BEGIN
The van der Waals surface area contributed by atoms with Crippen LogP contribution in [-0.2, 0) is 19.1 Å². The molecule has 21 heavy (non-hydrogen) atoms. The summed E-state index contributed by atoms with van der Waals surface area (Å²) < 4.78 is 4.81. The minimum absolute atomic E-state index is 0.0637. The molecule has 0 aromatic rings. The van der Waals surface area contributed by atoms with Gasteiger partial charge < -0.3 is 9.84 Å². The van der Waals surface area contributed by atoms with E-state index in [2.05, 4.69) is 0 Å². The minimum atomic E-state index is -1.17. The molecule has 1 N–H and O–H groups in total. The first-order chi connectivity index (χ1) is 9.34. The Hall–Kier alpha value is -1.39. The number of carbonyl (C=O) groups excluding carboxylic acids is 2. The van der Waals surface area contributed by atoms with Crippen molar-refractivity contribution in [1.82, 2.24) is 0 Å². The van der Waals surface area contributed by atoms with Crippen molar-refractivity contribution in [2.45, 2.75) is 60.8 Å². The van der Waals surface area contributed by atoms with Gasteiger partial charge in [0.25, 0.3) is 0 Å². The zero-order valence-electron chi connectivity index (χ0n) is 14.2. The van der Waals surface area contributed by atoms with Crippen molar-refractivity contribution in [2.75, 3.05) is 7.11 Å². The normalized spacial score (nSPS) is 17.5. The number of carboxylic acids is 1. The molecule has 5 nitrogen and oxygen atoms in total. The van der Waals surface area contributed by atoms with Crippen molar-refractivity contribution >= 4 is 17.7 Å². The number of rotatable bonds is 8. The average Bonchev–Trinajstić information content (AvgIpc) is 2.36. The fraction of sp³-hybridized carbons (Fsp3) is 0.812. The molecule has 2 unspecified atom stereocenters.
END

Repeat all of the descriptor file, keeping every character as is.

The van der Waals surface area contributed by atoms with Crippen LogP contribution in [-0.2, 0) is 19.1 Å². The molecule has 21 heavy (non-hydrogen) atoms. The summed E-state index contributed by atoms with van der Waals surface area (Å²) < 4.78 is 4.81. The minimum absolute atomic E-state index is 0.0637. The molecule has 0 aromatic rings. The van der Waals surface area contributed by atoms with Gasteiger partial charge < -0.3 is 9.84 Å². The van der Waals surface area contributed by atoms with E-state index in [2.05, 4.69) is 0 Å². The minimum atomic E-state index is -1.17. The molecule has 1 N–H and O–H groups in total. The first-order chi connectivity index (χ1) is 9.34. The Hall–Kier alpha value is -1.39. The number of carbonyl (C=O) groups excluding carboxylic acids is 2. The van der Waals surface area contributed by atoms with Crippen molar-refractivity contribution in [1.82, 2.24) is 0 Å². The van der Waals surface area contributed by atoms with Crippen molar-refractivity contribution in [2.45, 2.75) is 60.8 Å². The van der Waals surface area contributed by atoms with Gasteiger partial charge in [0.25, 0.3) is 0 Å². The zero-order valence-electron chi connectivity index (χ0n) is 14.2. The van der Waals surface area contributed by atoms with Crippen molar-refractivity contribution in [2.75, 3.05) is 7.11 Å². The normalized spacial score (nSPS) is 17.5. The number of carboxylic acids is 1. The molecule has 5 nitrogen and oxygen atoms in total. The van der Waals surface area contributed by atoms with Crippen molar-refractivity contribution >= 4 is 17.7 Å². The number of rotatable bonds is 8. The average Bonchev–Trinajstić information content (AvgIpc) is 2.36. The fraction of sp³-hybridized carbons (Fsp3) is 0.812. The molecule has 2 unspecified atom stereocenters.